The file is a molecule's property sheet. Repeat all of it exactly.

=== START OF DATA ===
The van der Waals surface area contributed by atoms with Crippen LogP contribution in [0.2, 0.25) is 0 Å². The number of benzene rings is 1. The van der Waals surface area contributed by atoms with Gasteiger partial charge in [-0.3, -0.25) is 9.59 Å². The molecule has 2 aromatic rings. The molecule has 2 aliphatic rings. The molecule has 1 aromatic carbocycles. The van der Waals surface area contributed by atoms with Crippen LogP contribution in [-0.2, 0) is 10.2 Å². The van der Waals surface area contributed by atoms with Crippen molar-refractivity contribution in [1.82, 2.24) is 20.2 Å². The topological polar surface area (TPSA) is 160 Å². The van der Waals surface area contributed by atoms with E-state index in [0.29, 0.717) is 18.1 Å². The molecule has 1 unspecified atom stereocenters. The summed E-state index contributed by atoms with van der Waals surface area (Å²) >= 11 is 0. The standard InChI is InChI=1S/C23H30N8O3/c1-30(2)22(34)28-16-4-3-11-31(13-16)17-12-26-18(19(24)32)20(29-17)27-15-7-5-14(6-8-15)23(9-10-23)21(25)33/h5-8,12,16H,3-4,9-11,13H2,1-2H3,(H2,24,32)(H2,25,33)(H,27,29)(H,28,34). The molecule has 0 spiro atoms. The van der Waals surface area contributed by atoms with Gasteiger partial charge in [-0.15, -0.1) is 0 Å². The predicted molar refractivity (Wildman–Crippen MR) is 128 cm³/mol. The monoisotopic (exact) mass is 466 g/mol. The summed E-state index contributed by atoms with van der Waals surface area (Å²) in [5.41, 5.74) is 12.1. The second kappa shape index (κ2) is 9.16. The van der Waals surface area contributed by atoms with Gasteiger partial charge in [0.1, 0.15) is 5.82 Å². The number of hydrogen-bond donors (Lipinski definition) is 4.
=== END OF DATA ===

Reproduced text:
The van der Waals surface area contributed by atoms with Crippen LogP contribution in [0.2, 0.25) is 0 Å². The number of benzene rings is 1. The van der Waals surface area contributed by atoms with Gasteiger partial charge in [-0.3, -0.25) is 9.59 Å². The molecule has 2 aromatic rings. The molecule has 2 aliphatic rings. The molecule has 1 aromatic carbocycles. The van der Waals surface area contributed by atoms with Crippen LogP contribution in [-0.2, 0) is 10.2 Å². The van der Waals surface area contributed by atoms with Crippen molar-refractivity contribution in [1.82, 2.24) is 20.2 Å². The topological polar surface area (TPSA) is 160 Å². The van der Waals surface area contributed by atoms with E-state index in [0.29, 0.717) is 18.1 Å². The molecule has 1 unspecified atom stereocenters. The summed E-state index contributed by atoms with van der Waals surface area (Å²) >= 11 is 0. The standard InChI is InChI=1S/C23H30N8O3/c1-30(2)22(34)28-16-4-3-11-31(13-16)17-12-26-18(19(24)32)20(29-17)27-15-7-5-14(6-8-15)23(9-10-23)21(25)33/h5-8,12,16H,3-4,9-11,13H2,1-2H3,(H2,24,32)(H2,25,33)(H,27,29)(H,28,34). The molecule has 0 spiro atoms. The van der Waals surface area contributed by atoms with Gasteiger partial charge in [-0.15, -0.1) is 0 Å². The predicted molar refractivity (Wildman–Crippen MR) is 128 cm³/mol. The monoisotopic (exact) mass is 466 g/mol. The summed E-state index contributed by atoms with van der Waals surface area (Å²) in [5.41, 5.74) is 12.1. The second kappa shape index (κ2) is 9.16. The van der Waals surface area contributed by atoms with Gasteiger partial charge in [0.1, 0.15) is 5.82 Å². The number of hydrogen-bond donors (Lipinski definition) is 4.